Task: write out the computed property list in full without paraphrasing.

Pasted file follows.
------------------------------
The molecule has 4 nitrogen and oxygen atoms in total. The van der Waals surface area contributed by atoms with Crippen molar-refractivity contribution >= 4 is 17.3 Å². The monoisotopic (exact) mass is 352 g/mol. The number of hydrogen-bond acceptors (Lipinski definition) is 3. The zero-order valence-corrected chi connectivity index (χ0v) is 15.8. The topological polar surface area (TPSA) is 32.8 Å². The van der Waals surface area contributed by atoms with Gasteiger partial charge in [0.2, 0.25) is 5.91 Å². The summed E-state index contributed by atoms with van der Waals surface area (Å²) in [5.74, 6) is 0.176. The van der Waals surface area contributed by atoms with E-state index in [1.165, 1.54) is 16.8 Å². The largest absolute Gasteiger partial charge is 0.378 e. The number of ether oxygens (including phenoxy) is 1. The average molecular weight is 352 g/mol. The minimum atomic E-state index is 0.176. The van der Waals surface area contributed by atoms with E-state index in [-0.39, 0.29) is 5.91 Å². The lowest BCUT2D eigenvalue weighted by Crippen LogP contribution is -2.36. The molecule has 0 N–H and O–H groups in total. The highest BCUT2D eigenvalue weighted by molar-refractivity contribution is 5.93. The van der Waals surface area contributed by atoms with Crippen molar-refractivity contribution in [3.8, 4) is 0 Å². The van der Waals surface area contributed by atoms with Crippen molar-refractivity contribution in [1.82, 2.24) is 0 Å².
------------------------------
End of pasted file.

The molecule has 4 nitrogen and oxygen atoms in total. The van der Waals surface area contributed by atoms with Crippen molar-refractivity contribution >= 4 is 17.3 Å². The monoisotopic (exact) mass is 352 g/mol. The number of hydrogen-bond acceptors (Lipinski definition) is 3. The zero-order valence-corrected chi connectivity index (χ0v) is 15.8. The topological polar surface area (TPSA) is 32.8 Å². The van der Waals surface area contributed by atoms with Gasteiger partial charge in [0.2, 0.25) is 5.91 Å². The summed E-state index contributed by atoms with van der Waals surface area (Å²) in [5.74, 6) is 0.176. The van der Waals surface area contributed by atoms with E-state index in [1.165, 1.54) is 16.8 Å². The largest absolute Gasteiger partial charge is 0.378 e. The number of ether oxygens (including phenoxy) is 1. The average molecular weight is 352 g/mol. The minimum atomic E-state index is 0.176. The van der Waals surface area contributed by atoms with E-state index in [-0.39, 0.29) is 5.91 Å². The lowest BCUT2D eigenvalue weighted by Crippen LogP contribution is -2.36. The molecule has 0 N–H and O–H groups in total. The highest BCUT2D eigenvalue weighted by molar-refractivity contribution is 5.93. The van der Waals surface area contributed by atoms with Crippen molar-refractivity contribution in [3.8, 4) is 0 Å². The van der Waals surface area contributed by atoms with Crippen molar-refractivity contribution in [1.82, 2.24) is 0 Å².